But I’d like to go to furlough and leave of absence, if — if I may.

I was going to go on to say that the heart of our case is that the Tilton case is almost a mirror copy of a case decided by this — by this Court in favor of the veteran after full briefing and oral argument in 1955, Diehl versus Lehigh Valley Railroad.

Now, that’s a square precedent as — as one can have.

In Diehl, like as here — oh, let me take — let me use the name Diehl.Diehl like Tilton was an upgraded carman helper when he went into military service.

Diehl like Tilton apparently had rights — had prior rights to work when work — when carman’s work was available over those who had been upgraded after him.

He was passed because of his service time.

On his return, the employer and the union entered into a collective bargaining agreement saying that upgraded helpers should be given carman’s status and seniority after 1160 days of work instead of 1040 days.

Diehl claimed that his date should be set back to preserve his relative position.

He should be given the position he would’ve — he had when he left.

The Third Circuit — the employer refused, the District Court agreed with the employer in grounds very much like those in the Eighth Circuit opinion here.

The Third Circuit affirmed saying, in a way that reflects Justice Stewart’s question, the Third Circuit said, “If this man is entitled to be treated as if he were continuously employed” and the Third Circuit said, “That’s the language the Supreme Court has used in Oakley,” that was one of the leading preceding cases.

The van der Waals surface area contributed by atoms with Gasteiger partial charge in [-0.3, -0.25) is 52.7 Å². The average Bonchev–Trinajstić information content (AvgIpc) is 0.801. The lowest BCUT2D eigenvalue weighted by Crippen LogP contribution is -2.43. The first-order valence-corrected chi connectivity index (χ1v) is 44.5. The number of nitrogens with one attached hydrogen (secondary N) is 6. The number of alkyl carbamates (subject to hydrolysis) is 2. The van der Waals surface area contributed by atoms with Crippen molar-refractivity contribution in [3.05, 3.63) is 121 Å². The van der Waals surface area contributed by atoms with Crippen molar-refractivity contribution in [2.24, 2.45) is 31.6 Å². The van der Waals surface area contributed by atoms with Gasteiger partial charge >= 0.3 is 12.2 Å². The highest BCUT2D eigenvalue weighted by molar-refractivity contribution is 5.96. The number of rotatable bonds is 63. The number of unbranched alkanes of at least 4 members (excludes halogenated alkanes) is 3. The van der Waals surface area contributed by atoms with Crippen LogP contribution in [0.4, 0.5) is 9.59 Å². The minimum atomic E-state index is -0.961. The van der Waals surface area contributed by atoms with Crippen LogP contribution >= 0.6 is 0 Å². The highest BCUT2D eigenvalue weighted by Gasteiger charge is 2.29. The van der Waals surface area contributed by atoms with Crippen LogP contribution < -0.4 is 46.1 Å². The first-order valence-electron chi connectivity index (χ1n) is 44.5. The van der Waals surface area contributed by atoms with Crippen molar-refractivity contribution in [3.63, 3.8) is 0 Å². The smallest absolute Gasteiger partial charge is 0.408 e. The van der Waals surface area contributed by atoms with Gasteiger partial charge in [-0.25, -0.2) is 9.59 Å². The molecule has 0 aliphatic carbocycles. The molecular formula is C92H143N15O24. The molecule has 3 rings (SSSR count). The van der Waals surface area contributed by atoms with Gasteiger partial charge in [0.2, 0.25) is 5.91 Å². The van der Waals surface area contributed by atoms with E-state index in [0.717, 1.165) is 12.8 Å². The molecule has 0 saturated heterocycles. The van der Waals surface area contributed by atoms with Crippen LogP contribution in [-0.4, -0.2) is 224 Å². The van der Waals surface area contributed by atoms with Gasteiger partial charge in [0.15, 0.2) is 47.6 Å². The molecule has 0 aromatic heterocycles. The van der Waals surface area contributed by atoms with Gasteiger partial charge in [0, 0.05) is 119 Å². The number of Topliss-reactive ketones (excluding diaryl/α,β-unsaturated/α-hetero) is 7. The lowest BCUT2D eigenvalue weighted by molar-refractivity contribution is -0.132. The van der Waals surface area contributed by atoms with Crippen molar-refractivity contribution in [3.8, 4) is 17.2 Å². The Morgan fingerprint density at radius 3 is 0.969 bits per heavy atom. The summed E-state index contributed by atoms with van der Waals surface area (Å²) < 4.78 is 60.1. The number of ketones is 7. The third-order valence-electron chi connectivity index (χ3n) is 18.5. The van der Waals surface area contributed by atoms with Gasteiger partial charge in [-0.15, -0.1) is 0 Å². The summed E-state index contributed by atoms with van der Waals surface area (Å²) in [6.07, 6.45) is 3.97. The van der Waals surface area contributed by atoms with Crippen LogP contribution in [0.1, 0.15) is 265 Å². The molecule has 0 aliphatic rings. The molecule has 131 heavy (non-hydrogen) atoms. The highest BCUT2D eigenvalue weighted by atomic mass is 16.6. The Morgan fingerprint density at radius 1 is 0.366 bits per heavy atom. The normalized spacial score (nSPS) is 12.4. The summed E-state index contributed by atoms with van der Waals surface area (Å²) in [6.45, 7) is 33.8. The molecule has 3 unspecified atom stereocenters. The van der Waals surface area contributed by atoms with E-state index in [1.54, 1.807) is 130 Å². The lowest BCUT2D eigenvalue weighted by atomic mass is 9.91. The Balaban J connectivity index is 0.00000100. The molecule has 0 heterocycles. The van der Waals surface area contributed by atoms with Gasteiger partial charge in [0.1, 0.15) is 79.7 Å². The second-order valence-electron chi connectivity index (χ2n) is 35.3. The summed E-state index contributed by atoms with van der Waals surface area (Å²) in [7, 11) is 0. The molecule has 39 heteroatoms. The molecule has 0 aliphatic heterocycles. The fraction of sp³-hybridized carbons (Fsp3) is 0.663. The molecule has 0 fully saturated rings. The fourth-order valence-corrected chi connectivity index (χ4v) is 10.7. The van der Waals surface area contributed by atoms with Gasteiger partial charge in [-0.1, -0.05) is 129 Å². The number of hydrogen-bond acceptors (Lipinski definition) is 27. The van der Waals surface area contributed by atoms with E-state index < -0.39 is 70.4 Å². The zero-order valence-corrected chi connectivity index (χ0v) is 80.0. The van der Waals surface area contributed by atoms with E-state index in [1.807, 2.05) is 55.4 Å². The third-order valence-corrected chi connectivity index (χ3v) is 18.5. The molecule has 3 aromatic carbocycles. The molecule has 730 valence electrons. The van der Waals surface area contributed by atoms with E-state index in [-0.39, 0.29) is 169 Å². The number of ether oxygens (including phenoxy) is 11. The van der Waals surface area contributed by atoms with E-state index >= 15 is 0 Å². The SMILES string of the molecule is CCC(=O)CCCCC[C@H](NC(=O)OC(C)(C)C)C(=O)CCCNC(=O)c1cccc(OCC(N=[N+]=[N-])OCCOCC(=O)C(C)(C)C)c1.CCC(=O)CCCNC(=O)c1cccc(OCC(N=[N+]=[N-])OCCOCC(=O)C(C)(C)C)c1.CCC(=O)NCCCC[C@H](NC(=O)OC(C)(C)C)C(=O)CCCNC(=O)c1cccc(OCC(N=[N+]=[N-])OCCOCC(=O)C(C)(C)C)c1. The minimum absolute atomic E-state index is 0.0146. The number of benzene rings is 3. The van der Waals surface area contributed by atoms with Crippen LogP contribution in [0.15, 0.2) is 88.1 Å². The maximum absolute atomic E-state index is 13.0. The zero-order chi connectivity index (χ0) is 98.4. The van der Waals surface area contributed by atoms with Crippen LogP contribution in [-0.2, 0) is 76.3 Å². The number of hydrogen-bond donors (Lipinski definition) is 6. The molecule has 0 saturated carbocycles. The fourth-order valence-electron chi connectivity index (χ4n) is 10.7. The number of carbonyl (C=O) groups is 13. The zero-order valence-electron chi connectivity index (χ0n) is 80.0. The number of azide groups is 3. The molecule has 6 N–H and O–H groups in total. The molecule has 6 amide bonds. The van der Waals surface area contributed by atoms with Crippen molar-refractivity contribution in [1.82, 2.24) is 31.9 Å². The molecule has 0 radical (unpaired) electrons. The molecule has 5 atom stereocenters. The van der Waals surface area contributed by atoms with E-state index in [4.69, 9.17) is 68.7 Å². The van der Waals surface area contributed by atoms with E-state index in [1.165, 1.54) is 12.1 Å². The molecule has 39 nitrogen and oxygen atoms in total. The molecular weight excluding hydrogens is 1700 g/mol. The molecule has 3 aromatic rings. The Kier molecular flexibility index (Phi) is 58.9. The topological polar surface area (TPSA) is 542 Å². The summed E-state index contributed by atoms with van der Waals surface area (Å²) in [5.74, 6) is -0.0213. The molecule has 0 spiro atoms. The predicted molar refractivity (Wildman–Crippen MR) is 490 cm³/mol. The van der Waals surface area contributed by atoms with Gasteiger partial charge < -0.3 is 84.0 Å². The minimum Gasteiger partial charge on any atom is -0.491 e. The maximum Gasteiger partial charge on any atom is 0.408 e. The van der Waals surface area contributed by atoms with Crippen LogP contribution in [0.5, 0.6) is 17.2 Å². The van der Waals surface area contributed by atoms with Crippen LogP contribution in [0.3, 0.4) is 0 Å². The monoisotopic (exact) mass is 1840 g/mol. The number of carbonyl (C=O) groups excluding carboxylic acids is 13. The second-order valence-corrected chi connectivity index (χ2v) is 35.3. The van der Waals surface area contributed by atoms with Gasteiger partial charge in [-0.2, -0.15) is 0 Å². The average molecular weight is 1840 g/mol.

If he’s entitled to be treated as continuously employed in the language that Congress used in 9 (c) (2) then Diehl was entitled to be given credit, given the seniority position he claims because he would have had it if he was continuously employed.

However, we believe the leave of absence in furlough language controls.

There was full argument and full briefing in this Court of Appeals — this Court reversed per curiam citing Oakley where the Court had said that the veteran should be treated as if he’d been continuously employed.